17 September 2020
The dark tricks of nanotechnology
Published online 28 October 2015
A novel technology uses nanoparticles that ‘trick’ light into near-complete absorption, making it one of the thinnest dark materials.
Scientists in Saudi Arabia have developed a light-absorbing technology based on an optical illusion that has the potential to make possible super-efficient energy harvesters, invisibility cloaks and removable ink.
The team, from King Abdullah University of Science and Technology, developed ‘nano-absorbers’ made of tiny nano-sized spheres connected to the centres of nano-rods. When these nano-absorbers are randomly dispersed into a liquid or on to a solid surface, they give the ‘impression’ to incoming light that it has entered an intractable maze, explains KAUST electrical engineer Andrea Fratalocchi.
Since nothing that can provide reflection lies in the path of the light, all electromagnetic energy entering this maze is completely absorbed, regardless of the light spectrum and input conditions, he says.
Dark materials with the capacity to absorb a significant amount of light are not new. Nanoabsorbers made of carbon nanotubes have achieved 99.95% absorption in structures that are 0.8 millimetres thick, for example. Fratalocchi says their technology, however, is the first to use geometry to create the illusion of a never-ending maze, achieving 99.8% absorption in only ten-micron-thick materials — two orders of magnitude thinner than before. This will allow the development of more compact devices.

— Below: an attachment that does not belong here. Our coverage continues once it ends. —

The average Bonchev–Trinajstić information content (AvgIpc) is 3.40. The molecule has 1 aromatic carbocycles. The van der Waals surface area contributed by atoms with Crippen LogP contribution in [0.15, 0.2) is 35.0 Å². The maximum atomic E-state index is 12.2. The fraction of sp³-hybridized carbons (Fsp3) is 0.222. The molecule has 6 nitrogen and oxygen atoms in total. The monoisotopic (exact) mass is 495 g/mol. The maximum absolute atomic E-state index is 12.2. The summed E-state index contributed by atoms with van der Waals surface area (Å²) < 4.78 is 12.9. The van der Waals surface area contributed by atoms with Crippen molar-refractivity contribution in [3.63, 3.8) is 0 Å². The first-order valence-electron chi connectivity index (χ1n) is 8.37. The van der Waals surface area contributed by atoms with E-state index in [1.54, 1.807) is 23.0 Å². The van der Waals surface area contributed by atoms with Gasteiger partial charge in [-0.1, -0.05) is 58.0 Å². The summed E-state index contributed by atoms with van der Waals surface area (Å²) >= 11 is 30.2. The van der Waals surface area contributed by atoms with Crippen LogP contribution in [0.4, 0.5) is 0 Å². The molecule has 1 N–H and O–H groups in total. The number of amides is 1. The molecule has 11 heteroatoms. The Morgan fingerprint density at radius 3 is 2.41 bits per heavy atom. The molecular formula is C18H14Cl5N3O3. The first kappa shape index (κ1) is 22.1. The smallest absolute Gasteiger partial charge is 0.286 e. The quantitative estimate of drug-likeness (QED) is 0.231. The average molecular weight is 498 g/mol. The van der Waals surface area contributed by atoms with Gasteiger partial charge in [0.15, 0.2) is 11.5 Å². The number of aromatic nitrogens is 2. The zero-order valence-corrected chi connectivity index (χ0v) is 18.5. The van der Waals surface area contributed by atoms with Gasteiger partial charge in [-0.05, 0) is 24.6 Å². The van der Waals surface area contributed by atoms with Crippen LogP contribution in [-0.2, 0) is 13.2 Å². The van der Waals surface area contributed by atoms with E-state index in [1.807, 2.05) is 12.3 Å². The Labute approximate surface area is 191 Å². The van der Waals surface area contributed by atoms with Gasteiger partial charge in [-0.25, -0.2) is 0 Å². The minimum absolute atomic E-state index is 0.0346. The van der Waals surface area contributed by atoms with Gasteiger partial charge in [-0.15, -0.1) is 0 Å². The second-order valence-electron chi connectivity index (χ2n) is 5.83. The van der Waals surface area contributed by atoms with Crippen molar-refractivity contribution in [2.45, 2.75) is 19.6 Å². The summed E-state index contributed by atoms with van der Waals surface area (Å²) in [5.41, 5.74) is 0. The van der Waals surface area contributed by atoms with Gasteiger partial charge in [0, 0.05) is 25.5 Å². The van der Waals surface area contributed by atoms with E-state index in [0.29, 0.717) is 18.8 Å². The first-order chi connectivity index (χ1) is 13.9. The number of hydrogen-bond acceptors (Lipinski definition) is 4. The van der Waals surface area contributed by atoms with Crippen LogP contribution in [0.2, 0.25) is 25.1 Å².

There is huge potential for this sort of technology. The KAUST team is already employing their nano-absorbers to harvest energy, which can be converted to thermal or electrical energy “with really impressive energy conversion efficiencies,” says Fratalocchi.
Another possible application is invisibility cloaks. “Just like the black monolith in the famous  Kubrick movie 2001: A Space Odyssey, our nanostructures are completely invisible to radar since radiation is not reflected. A plane covered by these structures would be completely obscured, regardless of its shape and size,” says Fratolocchi.
They can also be used as removable ink, by using sound waves set at specific frequencies, he says. This would allow both the ink and paper to be fully recyclable.
In the study, the researchers also dispersed their nano-absorbers in a special dye that amplifies light signals. Light was pumped into the dye and the absorbed energy spontaneously condensed, generating single-color laser-like pulses but without many of the special design elements present in laser technologies. This property could be of benefit for energy-harvesting and photovoltaic technologies.
The team’s ongoing research involves using the technology in new types of water desalination units and to produce solar fuels.
Huang, J. et al. Harnessing structural darkness in the visible and infrared wavelengths for a new source of light. Nature Nanotechnology http://dx.doi.org/10.1038/nnano.2015.228 (2015).